The Split Subject of Narration in Elizabeth Gaskell's First Person Fiction (Hardback)
  • The Split Subject of Narration in Elizabeth Gaskell's First Person Fiction (Hardback)
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The Split Subject of Narration in Elizabeth Gaskell's First Person Fiction (Hardback)

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£65.00
Hardback 178 Pages / Published: 08/12/2011
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The Split Subject of Narration in Elizabeth Gaskell's First-Person Fiction analyzes a number of Elizabeth Gaskell's first-person works through a post-modern perspective. It attempts to explore the vicissitudes of Victorian Subjectivity by focusing on the ways in which E. Gaskell's realistic and Gothic fiction interrogate post-Romantic assumptions about the centrality and coherence of the narrating subject.

Publisher: Lexington Books
ISBN: 9780739166086
Number of pages: 178
Weight: 431 g
Dimensions: 241 x 162 x 18 mm


MEDIA REVIEWS
Elizabeth Gaskell and Jacques Lacan are brought together here in a sophisticated and original exploration of the psychoanalytic implications of Gaskell's narrative strategies. Through a close reading of Gaskell's first-person fiction, Koustinoudi throws light on the gaps and dislocations that lurk within these deceptively simple narratives, revealing Gaskell to have had as much in common with her modernist successors as with her Victorian contemporaries. Indispensable for students of Gaskell, this book also makes a significant contribution to the field of psychoanalytic literary criticism. -- Ruth Parkin-Gounelas, Aristotle University of Thessaloniki, Greece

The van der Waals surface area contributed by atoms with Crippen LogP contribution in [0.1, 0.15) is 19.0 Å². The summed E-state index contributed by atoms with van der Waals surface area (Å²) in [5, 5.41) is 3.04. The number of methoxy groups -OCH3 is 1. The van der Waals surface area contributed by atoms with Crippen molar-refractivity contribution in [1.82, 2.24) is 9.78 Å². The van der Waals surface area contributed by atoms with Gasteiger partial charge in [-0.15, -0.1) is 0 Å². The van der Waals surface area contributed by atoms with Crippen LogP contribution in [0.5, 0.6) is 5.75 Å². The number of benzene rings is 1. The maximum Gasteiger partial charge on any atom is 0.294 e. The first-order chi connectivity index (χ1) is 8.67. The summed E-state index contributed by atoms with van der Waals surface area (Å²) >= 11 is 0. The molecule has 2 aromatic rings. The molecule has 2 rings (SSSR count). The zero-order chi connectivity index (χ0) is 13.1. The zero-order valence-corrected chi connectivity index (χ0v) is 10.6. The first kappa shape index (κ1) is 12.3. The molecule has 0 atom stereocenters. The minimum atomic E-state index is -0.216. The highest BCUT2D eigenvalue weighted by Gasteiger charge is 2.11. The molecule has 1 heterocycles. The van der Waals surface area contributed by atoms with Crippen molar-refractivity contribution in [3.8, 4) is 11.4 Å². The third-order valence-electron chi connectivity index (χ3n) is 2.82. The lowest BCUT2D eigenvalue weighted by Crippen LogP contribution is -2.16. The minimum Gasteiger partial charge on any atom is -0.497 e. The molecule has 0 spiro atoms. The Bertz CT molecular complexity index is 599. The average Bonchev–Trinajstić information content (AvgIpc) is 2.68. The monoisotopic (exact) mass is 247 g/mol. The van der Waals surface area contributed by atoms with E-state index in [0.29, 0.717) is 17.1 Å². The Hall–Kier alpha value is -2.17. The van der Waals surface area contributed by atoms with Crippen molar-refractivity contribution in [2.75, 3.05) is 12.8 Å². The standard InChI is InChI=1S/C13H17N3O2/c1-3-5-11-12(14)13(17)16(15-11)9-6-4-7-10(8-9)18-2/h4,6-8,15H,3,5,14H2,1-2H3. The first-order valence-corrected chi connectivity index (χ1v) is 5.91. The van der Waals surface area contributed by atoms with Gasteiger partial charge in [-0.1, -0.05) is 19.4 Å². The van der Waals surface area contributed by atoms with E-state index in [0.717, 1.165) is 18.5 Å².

Dr. Koustinoudi presents an insightful post-structural analysis of a selection of Elizabeth Gaskell's first-person fiction (Cranford, Cousin Phillis, the 'German' short stories 'Six Weeks at Heppenheim' and 'The Grey Woman' and the Gothic tale, 'The Poor Clare'), methodically exploring the narrative subjectivity of these five works. By elucidating Gaskell's balanced handling of the tension between the I and the eye of these prose tales, Koustinoudi presents a strongly theoretical gaze that points the reader to achieving an understanding and appreciation of Gaskell's Victorian reality. She applies the work of Lacan to her reading of Gaskell, noting that just as Lacan informs that reading, Gaskell's writing is informed by her challenge of Descartes's 'notions of the self's wholeness and centrality' through her plots, her characters and (especially) her narrators. -- Nancy S. Weyant, Gaskell Bibliographer and associate professor emeritus, Bloomsburg University

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